350 species of animals reside in burrows created by gopher tortoises, but the tortoises are in trouble. Protecting them under the Endangered Species Act in Georgia could create red tape and extra costs for Georgia businesses. However businesses are taking what NPR described as an unusual approach: not fighting the listing but joining forces with several environmental groups, wildlife agencies, private foundations, and the Department of Defense to save the keystone species.
Over 80 percent of gopher tortoise habitat is privately or corporately owned, according to the Natural Resources Conservation Service in Georgia. The reptile is already considered threatened under the Endangered Species Act in its western range in Alabama, Mississippi, and Louisiana, and environmental groups aim to protect at least 100,000 acres of the creatures’ habitat in Georgia so the reptile won’t need to be listed under the Environmental Species Act there under a project called the Georgia Gopher Tortoise Initiative.
The tortoises – which are Georgia’s state reptile – flourish in longleaf pine forests. In the Southwest, there was once around 90 million acres of longleaf pine – today, there’s around three million acres. Habitat destruction hasn’t helped the gopher tortoise population.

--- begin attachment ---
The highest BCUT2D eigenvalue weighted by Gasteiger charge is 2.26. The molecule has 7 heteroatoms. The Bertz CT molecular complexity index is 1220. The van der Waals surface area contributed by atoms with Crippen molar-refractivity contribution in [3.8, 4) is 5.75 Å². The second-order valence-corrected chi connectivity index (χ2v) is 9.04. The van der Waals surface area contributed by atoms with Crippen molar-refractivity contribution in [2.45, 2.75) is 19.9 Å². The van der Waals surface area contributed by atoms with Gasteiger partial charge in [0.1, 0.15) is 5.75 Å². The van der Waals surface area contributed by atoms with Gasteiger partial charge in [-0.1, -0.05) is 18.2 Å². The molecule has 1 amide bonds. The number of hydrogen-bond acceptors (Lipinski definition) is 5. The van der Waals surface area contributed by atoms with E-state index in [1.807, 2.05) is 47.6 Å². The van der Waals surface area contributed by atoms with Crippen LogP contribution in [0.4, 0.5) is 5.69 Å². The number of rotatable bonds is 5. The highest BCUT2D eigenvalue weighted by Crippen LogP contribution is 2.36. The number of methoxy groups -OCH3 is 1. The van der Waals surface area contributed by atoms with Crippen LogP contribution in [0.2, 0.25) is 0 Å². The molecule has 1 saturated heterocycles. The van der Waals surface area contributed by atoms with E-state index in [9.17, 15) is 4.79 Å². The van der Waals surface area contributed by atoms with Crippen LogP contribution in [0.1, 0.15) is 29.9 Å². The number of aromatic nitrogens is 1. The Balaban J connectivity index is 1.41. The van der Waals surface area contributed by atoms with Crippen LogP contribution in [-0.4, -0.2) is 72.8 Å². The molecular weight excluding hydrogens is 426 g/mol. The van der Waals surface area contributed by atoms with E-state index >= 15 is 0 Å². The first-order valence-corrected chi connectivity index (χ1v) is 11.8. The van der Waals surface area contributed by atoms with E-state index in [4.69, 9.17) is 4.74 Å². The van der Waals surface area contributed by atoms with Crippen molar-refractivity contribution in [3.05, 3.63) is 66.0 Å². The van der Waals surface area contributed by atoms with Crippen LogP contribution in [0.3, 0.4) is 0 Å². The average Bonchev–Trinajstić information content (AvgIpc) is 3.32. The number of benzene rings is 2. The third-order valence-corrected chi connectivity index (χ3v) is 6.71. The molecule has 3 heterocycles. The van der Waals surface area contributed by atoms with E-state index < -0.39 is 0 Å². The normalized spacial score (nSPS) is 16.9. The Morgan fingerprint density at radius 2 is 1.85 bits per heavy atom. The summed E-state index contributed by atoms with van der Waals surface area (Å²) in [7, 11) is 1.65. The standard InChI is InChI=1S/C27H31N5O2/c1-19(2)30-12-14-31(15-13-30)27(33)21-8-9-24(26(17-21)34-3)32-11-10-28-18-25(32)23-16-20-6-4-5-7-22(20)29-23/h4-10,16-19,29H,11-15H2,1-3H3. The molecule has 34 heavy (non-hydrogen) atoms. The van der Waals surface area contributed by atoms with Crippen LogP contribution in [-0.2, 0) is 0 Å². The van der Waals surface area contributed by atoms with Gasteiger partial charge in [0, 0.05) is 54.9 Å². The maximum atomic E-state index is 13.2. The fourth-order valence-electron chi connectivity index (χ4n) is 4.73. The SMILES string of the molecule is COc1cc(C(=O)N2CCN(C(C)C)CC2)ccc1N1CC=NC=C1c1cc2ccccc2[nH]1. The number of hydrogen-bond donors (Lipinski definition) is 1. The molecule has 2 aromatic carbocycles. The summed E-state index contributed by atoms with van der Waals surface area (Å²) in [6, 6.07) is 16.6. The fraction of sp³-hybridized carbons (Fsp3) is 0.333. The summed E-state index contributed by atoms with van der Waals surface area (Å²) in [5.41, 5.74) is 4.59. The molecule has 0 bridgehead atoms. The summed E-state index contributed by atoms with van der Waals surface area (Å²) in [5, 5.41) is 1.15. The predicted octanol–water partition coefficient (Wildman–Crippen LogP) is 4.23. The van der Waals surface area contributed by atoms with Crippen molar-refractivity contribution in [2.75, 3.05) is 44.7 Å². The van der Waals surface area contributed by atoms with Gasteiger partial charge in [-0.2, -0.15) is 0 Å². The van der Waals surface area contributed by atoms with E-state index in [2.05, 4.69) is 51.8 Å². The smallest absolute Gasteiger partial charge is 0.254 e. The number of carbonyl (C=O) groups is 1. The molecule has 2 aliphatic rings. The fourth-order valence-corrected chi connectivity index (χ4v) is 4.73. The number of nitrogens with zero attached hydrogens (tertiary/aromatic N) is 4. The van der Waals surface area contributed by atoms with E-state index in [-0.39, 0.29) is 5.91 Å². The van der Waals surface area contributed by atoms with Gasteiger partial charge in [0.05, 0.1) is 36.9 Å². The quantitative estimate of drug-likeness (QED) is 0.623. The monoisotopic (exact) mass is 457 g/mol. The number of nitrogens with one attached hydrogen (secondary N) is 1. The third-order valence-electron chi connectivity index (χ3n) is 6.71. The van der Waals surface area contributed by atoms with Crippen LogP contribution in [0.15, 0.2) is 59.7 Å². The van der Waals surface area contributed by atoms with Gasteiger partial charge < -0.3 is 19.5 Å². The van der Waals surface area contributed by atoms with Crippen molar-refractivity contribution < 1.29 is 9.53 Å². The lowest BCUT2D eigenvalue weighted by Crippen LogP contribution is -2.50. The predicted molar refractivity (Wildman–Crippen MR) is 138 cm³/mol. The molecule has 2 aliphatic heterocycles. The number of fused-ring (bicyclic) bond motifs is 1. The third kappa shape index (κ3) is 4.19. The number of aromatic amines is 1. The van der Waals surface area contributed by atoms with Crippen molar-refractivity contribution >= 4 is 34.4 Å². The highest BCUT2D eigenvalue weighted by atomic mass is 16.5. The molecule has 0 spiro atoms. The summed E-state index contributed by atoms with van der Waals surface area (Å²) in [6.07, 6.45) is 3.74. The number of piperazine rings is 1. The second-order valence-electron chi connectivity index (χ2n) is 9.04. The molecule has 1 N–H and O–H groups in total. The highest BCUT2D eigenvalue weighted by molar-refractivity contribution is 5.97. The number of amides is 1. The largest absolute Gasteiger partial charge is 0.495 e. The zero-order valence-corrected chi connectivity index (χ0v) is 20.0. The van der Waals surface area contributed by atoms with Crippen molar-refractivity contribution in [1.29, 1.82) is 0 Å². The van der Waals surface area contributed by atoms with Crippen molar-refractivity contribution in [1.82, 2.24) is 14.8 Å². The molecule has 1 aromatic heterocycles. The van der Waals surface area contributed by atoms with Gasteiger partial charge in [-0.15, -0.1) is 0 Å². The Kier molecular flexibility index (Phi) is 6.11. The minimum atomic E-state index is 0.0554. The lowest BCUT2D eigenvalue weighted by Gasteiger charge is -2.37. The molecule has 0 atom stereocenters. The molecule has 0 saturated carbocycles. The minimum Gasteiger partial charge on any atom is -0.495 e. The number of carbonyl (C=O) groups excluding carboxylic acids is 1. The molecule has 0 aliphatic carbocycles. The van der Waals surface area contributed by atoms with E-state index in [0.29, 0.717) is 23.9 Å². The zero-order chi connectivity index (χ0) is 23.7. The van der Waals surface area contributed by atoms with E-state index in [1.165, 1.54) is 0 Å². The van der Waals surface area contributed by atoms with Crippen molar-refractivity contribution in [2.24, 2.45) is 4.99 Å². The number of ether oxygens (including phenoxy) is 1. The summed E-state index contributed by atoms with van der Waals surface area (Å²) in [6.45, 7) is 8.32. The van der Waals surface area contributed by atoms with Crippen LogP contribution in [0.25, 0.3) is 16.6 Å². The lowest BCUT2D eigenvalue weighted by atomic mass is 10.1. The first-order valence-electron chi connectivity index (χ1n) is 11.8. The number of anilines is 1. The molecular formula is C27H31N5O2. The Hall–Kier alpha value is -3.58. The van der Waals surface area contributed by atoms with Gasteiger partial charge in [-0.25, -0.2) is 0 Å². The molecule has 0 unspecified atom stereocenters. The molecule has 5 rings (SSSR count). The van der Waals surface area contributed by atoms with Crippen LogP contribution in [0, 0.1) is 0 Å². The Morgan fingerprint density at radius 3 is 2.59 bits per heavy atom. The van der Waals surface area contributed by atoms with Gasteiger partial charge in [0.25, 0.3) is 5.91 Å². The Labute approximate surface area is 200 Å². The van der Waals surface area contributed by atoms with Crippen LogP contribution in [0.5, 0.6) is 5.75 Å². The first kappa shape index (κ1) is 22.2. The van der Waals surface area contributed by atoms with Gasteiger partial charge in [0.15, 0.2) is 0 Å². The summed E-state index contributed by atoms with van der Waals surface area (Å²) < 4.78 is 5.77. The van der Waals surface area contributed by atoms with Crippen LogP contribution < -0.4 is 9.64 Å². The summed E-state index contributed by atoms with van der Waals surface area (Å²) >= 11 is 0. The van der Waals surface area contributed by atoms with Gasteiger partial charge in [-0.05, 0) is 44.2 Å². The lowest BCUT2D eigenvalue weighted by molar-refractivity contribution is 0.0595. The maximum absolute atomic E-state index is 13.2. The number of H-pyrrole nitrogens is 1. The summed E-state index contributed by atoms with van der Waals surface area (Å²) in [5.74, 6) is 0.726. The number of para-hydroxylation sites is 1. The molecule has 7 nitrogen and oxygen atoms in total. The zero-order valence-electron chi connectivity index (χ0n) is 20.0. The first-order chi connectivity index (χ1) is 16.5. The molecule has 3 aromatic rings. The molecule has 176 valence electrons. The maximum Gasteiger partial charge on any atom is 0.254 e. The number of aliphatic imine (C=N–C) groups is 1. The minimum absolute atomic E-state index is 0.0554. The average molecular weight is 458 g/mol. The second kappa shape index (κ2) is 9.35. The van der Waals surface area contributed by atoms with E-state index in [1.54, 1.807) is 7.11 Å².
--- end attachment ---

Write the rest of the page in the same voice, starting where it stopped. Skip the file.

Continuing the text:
NPR reported the state’s biggest electric company Georgia Power is the largest business involved. Georgia Power is a major landowner, per the publication, and gopher tortoises reside at some of their plants. The company’s wildlife biologist, Jim Ozier, told NPR, “We’re glad to have them here. Gopher tortoises do very well right next door.” He said the company, in addition to planning around gopher tortoises so they’re not impacted by maintenance, is restoring longleaf pine forests.
According to the Georgia Conservancy, protecting the species could help protect water sources, create new public recreation areas, and “provide assurances for a more compatible economic environment for Georgia’s business community.” The state, federal government, and private foundations and donors are, per NPR, raising $150 million for the initiative to protect healthy populations where they are. Funding could go towards acquiring new public lands or “conservation easements on private lands.”